[MOVIE REVIEW]Black comedy stirs reflections on pastThe heart of “The President’s Barber” is a moment when the main character, Han-mo, visits a fortuneteller’s home, and is asked to choose between two names for his son ― one that would give him power and wealth, or one that would give him a long life without anxiety.
Puzzled, Han-mo naively asks whether there’s a name that could guarantee his son power, wealth and a happy, long life. The fortuneteller says no. Hanmo chooses the latter, and names his son Nak-an, which literally means pleasure and comfort.
This scene is almost a justification for the entire film, a social portrait from the perspective of an ordinary, working-class Korean citizen who is too timid and ignorant to defy the social repression of his turbulent age.
The story, set in the late 1960s, deals with a faint-hearted, hard-working barber who goes to work for President Park Chung Hee. The film focuses on the lives of ordinary Koreans under the influence of dictatorship ― their fear, and what it meant for them to challenge authority.
A high point comes when the South’s intelligence service cracks down on a group of North Korean spies dispatched to the South to assassinate President Park. When the government learns that some of the spies they caught suffer from a minor stomach virus called Marcus disease, they decide to arrest every Korean with similar symptoms, using the media to spread the false news that it’s a deadly infection. In this way, the government tries to link communist spies with the virus in order to propagandize anti-Communism to Korean minds.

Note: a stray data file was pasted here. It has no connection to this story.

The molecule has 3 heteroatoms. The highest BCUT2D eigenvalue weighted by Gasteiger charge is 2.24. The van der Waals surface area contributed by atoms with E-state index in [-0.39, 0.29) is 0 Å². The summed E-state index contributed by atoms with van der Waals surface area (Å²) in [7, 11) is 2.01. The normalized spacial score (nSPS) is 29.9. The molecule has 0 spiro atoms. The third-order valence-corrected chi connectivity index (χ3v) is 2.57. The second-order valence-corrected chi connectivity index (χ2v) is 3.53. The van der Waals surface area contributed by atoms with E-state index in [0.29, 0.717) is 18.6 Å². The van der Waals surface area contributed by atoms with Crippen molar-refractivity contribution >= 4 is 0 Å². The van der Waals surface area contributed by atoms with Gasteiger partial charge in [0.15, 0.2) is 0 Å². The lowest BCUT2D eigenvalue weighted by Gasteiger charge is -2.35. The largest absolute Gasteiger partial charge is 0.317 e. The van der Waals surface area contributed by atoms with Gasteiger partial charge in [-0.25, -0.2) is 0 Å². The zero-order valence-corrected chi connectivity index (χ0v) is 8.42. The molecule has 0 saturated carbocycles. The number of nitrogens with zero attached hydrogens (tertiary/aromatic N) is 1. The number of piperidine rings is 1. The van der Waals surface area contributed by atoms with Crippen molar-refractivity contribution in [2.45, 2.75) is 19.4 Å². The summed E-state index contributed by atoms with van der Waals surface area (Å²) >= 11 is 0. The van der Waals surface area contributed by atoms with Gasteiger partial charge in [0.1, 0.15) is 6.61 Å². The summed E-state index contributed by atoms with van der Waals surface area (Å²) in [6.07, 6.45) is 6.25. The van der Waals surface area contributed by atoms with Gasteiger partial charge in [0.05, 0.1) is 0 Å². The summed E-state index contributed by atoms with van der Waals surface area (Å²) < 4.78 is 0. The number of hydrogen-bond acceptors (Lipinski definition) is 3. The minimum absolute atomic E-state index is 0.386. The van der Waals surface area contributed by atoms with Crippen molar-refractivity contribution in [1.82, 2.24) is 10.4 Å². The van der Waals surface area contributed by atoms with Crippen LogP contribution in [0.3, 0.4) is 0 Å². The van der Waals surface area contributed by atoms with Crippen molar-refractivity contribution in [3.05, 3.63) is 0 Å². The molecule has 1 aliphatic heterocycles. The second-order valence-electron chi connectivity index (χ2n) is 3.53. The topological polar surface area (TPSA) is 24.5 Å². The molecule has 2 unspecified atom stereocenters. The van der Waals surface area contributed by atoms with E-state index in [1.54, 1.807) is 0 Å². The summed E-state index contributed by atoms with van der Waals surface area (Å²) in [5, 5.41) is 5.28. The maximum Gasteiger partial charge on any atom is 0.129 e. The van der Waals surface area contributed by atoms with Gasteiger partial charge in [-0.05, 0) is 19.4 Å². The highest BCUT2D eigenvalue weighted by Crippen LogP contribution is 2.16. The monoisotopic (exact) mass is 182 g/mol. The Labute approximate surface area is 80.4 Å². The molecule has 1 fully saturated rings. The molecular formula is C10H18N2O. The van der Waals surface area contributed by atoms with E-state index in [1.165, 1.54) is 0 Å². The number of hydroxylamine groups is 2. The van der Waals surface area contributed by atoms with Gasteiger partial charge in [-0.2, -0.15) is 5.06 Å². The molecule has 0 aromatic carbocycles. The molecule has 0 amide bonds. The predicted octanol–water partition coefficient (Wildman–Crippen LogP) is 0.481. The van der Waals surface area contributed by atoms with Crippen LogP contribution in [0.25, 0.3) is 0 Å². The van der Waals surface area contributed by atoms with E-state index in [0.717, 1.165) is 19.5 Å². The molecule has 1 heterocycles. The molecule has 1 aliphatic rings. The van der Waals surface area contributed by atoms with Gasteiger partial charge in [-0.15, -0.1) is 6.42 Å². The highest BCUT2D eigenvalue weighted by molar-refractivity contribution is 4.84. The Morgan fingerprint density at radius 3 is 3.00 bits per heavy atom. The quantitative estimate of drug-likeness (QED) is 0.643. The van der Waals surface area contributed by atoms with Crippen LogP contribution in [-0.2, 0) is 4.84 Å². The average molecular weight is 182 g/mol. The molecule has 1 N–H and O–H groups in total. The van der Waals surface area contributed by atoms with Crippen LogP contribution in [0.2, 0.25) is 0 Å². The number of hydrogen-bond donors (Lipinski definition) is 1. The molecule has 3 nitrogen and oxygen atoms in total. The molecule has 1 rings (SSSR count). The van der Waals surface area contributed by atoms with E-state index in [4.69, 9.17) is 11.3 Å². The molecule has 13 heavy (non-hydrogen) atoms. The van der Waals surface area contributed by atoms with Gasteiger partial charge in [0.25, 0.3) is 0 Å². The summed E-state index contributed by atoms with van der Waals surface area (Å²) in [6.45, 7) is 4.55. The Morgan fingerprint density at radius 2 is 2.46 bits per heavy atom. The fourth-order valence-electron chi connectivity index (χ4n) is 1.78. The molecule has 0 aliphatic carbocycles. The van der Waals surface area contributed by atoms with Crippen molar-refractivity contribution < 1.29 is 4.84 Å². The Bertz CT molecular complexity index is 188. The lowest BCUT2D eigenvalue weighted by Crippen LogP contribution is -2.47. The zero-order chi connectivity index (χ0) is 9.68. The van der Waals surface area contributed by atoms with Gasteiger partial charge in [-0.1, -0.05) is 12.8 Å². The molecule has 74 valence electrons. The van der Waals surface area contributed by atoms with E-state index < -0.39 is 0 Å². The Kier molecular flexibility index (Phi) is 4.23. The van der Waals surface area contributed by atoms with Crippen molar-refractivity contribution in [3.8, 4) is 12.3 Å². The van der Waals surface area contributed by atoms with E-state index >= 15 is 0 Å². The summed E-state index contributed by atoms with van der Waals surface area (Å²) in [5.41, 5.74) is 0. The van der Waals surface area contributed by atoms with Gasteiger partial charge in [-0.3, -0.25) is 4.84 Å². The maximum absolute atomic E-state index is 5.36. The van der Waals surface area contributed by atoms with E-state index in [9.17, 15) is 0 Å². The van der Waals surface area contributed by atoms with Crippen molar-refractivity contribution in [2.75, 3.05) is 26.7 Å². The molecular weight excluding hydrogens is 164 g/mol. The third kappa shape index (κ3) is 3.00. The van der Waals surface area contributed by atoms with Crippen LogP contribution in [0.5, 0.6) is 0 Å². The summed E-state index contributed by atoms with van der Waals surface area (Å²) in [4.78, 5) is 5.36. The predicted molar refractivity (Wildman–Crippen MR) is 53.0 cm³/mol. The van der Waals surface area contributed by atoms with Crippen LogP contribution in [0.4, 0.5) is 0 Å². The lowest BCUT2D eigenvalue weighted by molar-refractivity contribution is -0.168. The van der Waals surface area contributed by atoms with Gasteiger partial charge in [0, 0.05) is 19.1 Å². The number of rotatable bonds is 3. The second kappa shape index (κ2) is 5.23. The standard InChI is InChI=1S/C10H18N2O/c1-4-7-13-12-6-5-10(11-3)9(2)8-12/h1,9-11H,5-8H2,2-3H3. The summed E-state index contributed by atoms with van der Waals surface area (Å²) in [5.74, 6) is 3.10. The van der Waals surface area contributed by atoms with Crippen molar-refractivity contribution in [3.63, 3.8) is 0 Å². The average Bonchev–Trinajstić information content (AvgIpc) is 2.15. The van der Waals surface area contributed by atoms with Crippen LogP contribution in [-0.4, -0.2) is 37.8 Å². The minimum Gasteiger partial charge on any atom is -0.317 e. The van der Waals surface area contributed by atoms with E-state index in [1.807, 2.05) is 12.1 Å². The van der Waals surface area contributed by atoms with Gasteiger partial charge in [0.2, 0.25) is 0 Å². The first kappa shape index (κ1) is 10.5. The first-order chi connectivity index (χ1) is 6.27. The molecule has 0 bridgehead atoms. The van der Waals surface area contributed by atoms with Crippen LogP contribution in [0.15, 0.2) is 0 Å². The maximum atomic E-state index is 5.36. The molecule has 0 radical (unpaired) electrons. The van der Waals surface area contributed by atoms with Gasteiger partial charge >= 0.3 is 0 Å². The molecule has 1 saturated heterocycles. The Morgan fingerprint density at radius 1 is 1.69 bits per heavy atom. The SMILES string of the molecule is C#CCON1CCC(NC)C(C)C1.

As the president’s barber, Han-mo tries to do his part. When he learns Nak-an has diarrhea, he turns the boy over to the police to prove his loyalty to the regime. He assumes his son will be released immediately, because it’s obvious he has no connection with the Communists. But that’s not what happens; the boy ends up tortured by electric shock into giving a false confession.
The episode is depicted as absurdly comic. But the story resonates with modern Korean history, in the sense that many innocent Koreans were executed for violating the National Security Law, victims of similar incidents fabricated by the government.
There is some poignant dialogue, seen through the boy’s flashbacks. Nak-an recalls a stomachache by saying, innocently, “I don’t know what caused my diarrhea at the time, but the thing that mattered the most was the fact I was having diarrhea.”
The portrait of Park Chung Hee on the wall of a barber’s shop reminds us sharply of the days when being a good citizen in Korea really meant being an obedient one. The way the film’s characters unfailingly believe in the state might trigger a guilty conscience on the part of South Koreans; do we have any right to laugh at the way North Koreans idolize Kim Jong-il?
Despite biting satire and smooth storytelling, the film relies mostly on a nostalgia that’s getting repetitive in Korean films lately. There are moments, however, when the film ventures beyond historic melodrama. The torture scene on Nak-an is an example. It’s depicted almost as a fairy tale, making it even more disturbing to watch, yet demonstrating that life is comedy in the end.
The President’s Barber (Hyoja-dong Ibalsa)
Drama / Korean; 114 minutes
Showing with English subtitles at 1:40 p.m. daily at Cine Core, Jongo 3-ga.
Call (02) 2285-2096
by Park Soo-mee
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